The general framework of Chomsky (2013, 2015) introduces a distinction among syntactic objects, namely, syntactic objects that can be labeled and ones that cannot be, which is quite novel because they have been taken either always labeled (as in the X-bar theory and Chomsky 1994’s version of the bare phrase structure theory) or totally label-free (see, for instance, Collins 2002, Seely 2006, Narita 2014). In this talk, I examine what consequences the distinction may have for linearization. Specifically, I first hypothesize that an unlabeled syntactic object of the form {XP, YP} is invisible to linearization so that the relative order between XP and YP cannot be determined, leading to an unpronounceable result. Then, I show that this hypothesis sheds new light on several issues concerning the invisibility of “traces” to the labeling algorithm, EPP-(un)satisfaction by null elements, a potential variability with respect to the size of Spell-out domains.




May 16    Ivona Kučerová (McMaster)
                 The rise and fall of nominatives

A Syntax 101 theory of case assignment posits that nominative is an abstract case assigned by finite T. Yet, nominatives appear in environments where they cannot be licensed by finite T (as in Icelandic infinitival complements), or there can be more than one nominative noun phrase per finite T (as in NP-NP copular clauses). However, if a nominative phrase is in nominative, it triggers agreement, interacts with other DPs in PCC constructions, and shows restrictions on person in general. Morphological case theories have an easier time with the distribution of nominative forms in the structure but equally do not provide much insight as to why nominatives exhibit these consistent syntactic properties. In other words, there seems to be a notion of nominative-ness independent of case licensing.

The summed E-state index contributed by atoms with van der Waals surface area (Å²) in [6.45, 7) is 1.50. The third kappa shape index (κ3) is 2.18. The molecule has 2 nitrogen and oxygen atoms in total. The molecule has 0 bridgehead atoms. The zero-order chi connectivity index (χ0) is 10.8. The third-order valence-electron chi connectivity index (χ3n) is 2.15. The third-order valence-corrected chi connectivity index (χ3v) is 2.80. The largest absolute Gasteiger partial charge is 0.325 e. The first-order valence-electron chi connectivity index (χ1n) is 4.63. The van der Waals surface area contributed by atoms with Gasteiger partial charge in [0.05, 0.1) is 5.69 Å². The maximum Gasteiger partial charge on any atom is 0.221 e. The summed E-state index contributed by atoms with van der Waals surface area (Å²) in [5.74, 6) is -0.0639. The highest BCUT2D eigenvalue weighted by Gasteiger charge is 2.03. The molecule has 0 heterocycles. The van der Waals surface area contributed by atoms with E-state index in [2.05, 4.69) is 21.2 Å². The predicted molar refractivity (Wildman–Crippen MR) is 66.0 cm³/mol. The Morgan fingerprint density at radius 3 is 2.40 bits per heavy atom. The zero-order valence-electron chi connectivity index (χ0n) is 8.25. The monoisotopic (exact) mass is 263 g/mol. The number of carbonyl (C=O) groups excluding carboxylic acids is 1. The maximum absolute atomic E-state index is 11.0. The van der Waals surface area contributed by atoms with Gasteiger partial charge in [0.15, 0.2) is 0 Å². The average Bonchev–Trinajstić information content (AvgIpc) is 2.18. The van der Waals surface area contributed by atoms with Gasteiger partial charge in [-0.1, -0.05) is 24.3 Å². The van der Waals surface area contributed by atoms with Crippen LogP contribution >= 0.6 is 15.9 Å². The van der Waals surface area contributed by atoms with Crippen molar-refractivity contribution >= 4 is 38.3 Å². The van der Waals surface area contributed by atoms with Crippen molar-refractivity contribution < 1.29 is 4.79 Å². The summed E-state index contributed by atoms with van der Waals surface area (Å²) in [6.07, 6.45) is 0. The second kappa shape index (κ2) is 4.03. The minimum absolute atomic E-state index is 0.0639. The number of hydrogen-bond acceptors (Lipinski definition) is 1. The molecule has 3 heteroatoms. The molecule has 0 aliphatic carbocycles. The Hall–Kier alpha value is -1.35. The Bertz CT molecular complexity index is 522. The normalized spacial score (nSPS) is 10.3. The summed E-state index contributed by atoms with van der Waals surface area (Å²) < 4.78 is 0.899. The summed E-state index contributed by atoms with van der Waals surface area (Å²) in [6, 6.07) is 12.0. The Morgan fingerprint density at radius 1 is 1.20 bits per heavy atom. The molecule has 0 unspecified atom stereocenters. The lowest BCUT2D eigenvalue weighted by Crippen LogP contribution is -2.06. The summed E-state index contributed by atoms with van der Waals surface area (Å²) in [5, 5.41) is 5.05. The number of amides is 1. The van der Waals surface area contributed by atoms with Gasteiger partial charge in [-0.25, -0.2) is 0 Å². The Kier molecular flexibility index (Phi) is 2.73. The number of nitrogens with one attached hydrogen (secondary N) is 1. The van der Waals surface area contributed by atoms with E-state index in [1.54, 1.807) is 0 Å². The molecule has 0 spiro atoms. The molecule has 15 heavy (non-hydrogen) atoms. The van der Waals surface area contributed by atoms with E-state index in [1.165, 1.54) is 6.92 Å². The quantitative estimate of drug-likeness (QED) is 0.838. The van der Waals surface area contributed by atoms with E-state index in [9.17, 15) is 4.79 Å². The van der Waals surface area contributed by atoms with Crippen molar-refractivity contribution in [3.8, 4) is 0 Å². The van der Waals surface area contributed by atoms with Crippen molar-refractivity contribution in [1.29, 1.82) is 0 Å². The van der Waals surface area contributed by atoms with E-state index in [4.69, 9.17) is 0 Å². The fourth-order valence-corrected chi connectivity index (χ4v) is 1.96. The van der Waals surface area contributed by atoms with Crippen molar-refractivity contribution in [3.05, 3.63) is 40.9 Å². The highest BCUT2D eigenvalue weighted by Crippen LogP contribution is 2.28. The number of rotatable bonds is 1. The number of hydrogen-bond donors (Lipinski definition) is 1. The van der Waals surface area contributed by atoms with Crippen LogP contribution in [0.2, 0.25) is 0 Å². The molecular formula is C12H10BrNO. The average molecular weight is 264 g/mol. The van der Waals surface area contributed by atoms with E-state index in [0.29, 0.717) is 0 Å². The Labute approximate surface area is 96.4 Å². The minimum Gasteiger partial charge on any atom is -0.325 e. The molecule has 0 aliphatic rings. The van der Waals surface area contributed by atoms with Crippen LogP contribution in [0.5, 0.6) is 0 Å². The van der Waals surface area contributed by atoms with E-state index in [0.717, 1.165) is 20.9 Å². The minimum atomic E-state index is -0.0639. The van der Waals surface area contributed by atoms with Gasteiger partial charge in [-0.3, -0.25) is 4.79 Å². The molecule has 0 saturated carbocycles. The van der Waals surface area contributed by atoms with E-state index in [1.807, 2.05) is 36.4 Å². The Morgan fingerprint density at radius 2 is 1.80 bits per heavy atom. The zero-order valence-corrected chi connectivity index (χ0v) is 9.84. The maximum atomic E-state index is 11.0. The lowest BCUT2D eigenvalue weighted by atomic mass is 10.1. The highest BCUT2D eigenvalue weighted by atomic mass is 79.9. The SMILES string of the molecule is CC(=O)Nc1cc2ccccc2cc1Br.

I provide novel empirical evidence that this notion of nominative-ness corresponds to a nominal structure labeled by a D head (Chomsky 2013) where that the core labeling feature formally corresponds to CI licensing of [+PERSON] feature (see also Sudo 2012, Longobardi 2008, Landau 2010). This work thus provides new empirical evidence for a formal connection between Case and PERSON (Schutze 1997, Martin 1999, Chomsky 2000, Bejar and Rezac 2003, Richards 2008, a.o.). The core empirical evidence for the proposal comes from a micro-variation in Slavic numeral constructions. As we will see, if the internal structure of the numeral blocks PERSON from labelling the structure, the resulting structure may appear in argument positions typically occupied by nominatives, but they fail to agree, license secondary predicates, interact with person features of other DPs and create boolean conjunction.